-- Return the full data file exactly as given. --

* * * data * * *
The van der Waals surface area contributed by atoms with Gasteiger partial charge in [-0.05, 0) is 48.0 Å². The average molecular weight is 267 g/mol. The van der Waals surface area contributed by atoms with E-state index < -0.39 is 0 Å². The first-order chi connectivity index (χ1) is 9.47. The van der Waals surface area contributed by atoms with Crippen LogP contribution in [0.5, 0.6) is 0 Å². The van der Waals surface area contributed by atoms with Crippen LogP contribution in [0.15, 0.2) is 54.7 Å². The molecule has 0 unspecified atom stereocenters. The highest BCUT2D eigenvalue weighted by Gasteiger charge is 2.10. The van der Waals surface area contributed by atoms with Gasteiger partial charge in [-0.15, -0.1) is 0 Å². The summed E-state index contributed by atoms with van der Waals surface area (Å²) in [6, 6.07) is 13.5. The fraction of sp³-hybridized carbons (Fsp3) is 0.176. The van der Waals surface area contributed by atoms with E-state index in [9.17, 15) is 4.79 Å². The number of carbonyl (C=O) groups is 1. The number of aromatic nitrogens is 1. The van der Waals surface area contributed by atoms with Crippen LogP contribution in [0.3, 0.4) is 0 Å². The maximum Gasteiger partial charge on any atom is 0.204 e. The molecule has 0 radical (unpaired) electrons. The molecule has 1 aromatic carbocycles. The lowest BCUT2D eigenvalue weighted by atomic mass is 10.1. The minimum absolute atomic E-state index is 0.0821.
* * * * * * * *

The van der Waals surface area contributed by atoms with Gasteiger partial charge in [-0.05, 0) is 48.0 Å². The average molecular weight is 267 g/mol. The van der Waals surface area contributed by atoms with E-state index < -0.39 is 0 Å². The first-order chi connectivity index (χ1) is 9.47. The van der Waals surface area contributed by atoms with Crippen LogP contribution in [0.5, 0.6) is 0 Å². The van der Waals surface area contributed by atoms with Crippen LogP contribution in [0.15, 0.2) is 54.7 Å². The molecule has 0 unspecified atom stereocenters. The highest BCUT2D eigenvalue weighted by Gasteiger charge is 2.10. The van der Waals surface area contributed by atoms with Gasteiger partial charge in [-0.15, -0.1) is 0 Å². The summed E-state index contributed by atoms with van der Waals surface area (Å²) in [6, 6.07) is 13.5. The fraction of sp³-hybridized carbons (Fsp3) is 0.176. The van der Waals surface area contributed by atoms with E-state index in [9.17, 15) is 4.79 Å². The number of carbonyl (C=O) groups is 1. The number of aromatic nitrogens is 1. The van der Waals surface area contributed by atoms with Crippen LogP contribution in [0.3, 0.4) is 0 Å². The maximum Gasteiger partial charge on any atom is 0.204 e. The molecule has 0 radical (unpaired) electrons. The molecule has 1 aromatic carbocycles. The lowest BCUT2D eigenvalue weighted by atomic mass is 10.1. The minimum absolute atomic E-state index is 0.0821.